For a full explanation of the way I test malware blocking, see How We Test Malware Blocking.
Kaspersky Anti-Virus (2014) malware blocking chart
Impressive Lab Results
For the past couple years I’ve found that Kaspersky routinely scores higher with the independent labs than in my own hands-on tests. I definitely pay attention to these lab results; the labs have significantly more resources than I do.
ICSA Labs and West Coast Labs both certify Kaspersky’s technology for malware detection and removal; West Coast Labs adds Platinum Check Mark certification. Kaspersky also received VB100 certification from Virus Bulletin in nine of the ten latest tests.
I track three of the many tests performed by Austrian lab AV-Comparatives, the on-demand file-detection test, the zero-day proactive detection test, and the real-world dynamic test. In all three tests, Kaspersky earned the top rating, ADVANCED+.
AV-Test, based in Germany, rates products on protection against malware, light impact on performance, and overall usability (including few or no false positives). With six points available in each category, a product can earn at most 18 points. Kaspersky averaged 15.8 points in the last two tests, which is impressive. Only Bitdefender did better, with 17.0 points.
For a run-down on the labs that I follow and the tests they perform, see How We Interpret Antivirus Lab Tests.
Kaspersky Anti-Virus (2014) lab tests chart
Accurate Phishing Protection
The same component that blocks access to known malware-hosting websites also serves to steer hapless users away from fraudulent (phishing) websites. However, Kaspersky does more than merely block sites it already knows to be fraudulent. It also applies heuristic analysis to unknown sites and blocks those that really seem fraudulent. The warning for heuristic detection is yellow, for known frauds, red.
For testing, I compare a product’s detection rate against that of Norton, whose antiphishing component consistently shows accuracy. Up to now, I have also compared the product against Internet Explorer 8′s SmartScreen Filter. However, I’m dropping that second comparison due to IE8′s lack of consistency. In my last 30 antiphishing tests, the difference between IE’s detection rate and Norton’s has varied wildly, from 19 percent to 67 percent and all manner of values in between.
Kaspersky’s detection rate came in just a single percentage point behind Norton’s, putting it in among that rare collection of antiphishing solutions that actually do a good job. For details on how I obtain super-fresh phishing sites and perform this test, see How We Test Antiphishing.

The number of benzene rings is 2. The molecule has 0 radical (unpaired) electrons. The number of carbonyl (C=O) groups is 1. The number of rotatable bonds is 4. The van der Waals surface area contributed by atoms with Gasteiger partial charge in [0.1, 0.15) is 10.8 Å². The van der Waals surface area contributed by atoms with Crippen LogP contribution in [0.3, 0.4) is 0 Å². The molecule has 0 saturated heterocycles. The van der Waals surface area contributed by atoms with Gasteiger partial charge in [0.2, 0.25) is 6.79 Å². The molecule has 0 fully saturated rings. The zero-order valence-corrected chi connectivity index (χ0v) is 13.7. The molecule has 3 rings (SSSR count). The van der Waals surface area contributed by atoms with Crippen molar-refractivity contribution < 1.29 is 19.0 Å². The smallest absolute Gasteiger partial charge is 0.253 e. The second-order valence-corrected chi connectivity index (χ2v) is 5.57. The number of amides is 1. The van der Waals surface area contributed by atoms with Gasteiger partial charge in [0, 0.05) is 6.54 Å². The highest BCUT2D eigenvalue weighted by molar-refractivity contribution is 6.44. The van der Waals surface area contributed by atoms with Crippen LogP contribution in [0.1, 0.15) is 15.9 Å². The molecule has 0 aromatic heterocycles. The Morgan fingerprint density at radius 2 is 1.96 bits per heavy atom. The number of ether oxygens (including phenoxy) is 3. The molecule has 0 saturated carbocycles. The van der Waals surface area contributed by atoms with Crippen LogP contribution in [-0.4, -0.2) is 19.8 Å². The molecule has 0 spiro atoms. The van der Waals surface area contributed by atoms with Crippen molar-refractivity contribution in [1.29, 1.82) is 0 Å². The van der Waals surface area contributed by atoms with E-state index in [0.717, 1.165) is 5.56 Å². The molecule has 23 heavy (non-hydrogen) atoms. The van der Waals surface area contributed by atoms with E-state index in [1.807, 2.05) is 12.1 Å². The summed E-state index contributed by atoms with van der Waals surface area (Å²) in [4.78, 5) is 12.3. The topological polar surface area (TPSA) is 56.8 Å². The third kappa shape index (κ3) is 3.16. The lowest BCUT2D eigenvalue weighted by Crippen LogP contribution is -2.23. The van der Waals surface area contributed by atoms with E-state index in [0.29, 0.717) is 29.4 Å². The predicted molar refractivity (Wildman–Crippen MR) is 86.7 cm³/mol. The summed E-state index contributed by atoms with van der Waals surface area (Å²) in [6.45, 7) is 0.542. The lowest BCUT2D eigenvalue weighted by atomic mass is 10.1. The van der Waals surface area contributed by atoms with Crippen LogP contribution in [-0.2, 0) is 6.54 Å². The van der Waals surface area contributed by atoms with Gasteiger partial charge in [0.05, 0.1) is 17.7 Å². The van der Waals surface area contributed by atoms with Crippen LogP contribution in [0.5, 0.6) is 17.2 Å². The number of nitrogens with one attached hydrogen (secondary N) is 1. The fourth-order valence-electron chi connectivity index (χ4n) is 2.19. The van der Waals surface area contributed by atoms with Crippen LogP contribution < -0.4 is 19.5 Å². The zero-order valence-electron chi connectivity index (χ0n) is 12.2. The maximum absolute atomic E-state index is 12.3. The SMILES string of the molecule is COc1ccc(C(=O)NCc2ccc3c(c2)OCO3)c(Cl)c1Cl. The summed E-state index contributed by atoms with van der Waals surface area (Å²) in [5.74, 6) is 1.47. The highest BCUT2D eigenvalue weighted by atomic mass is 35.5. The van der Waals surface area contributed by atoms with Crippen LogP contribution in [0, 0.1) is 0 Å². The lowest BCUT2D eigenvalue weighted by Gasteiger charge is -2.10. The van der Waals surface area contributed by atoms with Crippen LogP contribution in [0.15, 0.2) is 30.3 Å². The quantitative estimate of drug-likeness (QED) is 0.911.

Kaspersky Anti-Virus (2014) antiphishing chart
If you dig into the Settings dialog, you’ll find that you can change a lot of things about the way Kaspersky works. For example, you can tell it to ask you about every little thing rather than take its own recommended actions. In most cases, though, you won’t go wrong by just leaving every setting at its default value.
There are a number of settings devoted to maintaining system performance. By default, Kaspersky suspends scan tasks when on battery power, scans during idle time, and concedes resources to the system during the boot process. You might consider turning off that last behavior, as it “may affect the security level of your computer.”
I ran all my test scans at the recommended security level. You can set it to High for “dangerous environments” or to Low for “highest computer performance.” However, I’d suggest you only change that setting on advice from tech support.
Support and Tools
Access to tech support is built right into the program. Quick links take you to FAQs, tips, and forums. You can also send a system report to tech support if you run into problems, and there’s an option to enable a trace log if they so advise. Tech support can even fix problems remotely by sending you a fix-up script. It’s not quite as advanced as Norton’s in-product live chat and remote control support, but it gets the job done.
You’ll also find a useful collection of security-related utilities on the Tools page. Here you can create a Rescue Disk, either a CD or a bootable USB drive. You can identify and fix vulnerabilities in Windows and popular applications, wipe out traces of your computer and browsing activities, and fix errors configuration errors in Windows and in Internet Explorer, either accidental or malware-caused.
Labs Love It
Kaspersky Anti-Virus (2014) is an effective antivirus tool, and it gets great marks from the independent testing labs. It didn’t do quite as well in my own hands-on tests, and getting it installed on malware-infested systems was a bit of a trial.
You won’t go wrong relying on Kaspersky for protection, but we’ve reserved the Editors’ Choice honor for three other products: Bitdefender Antivirus Plus (2014), Norton AntiVirus (2013), and Webroot SecureAnywhere Antivirus 2013. Each of these does an even better job, in one way or another.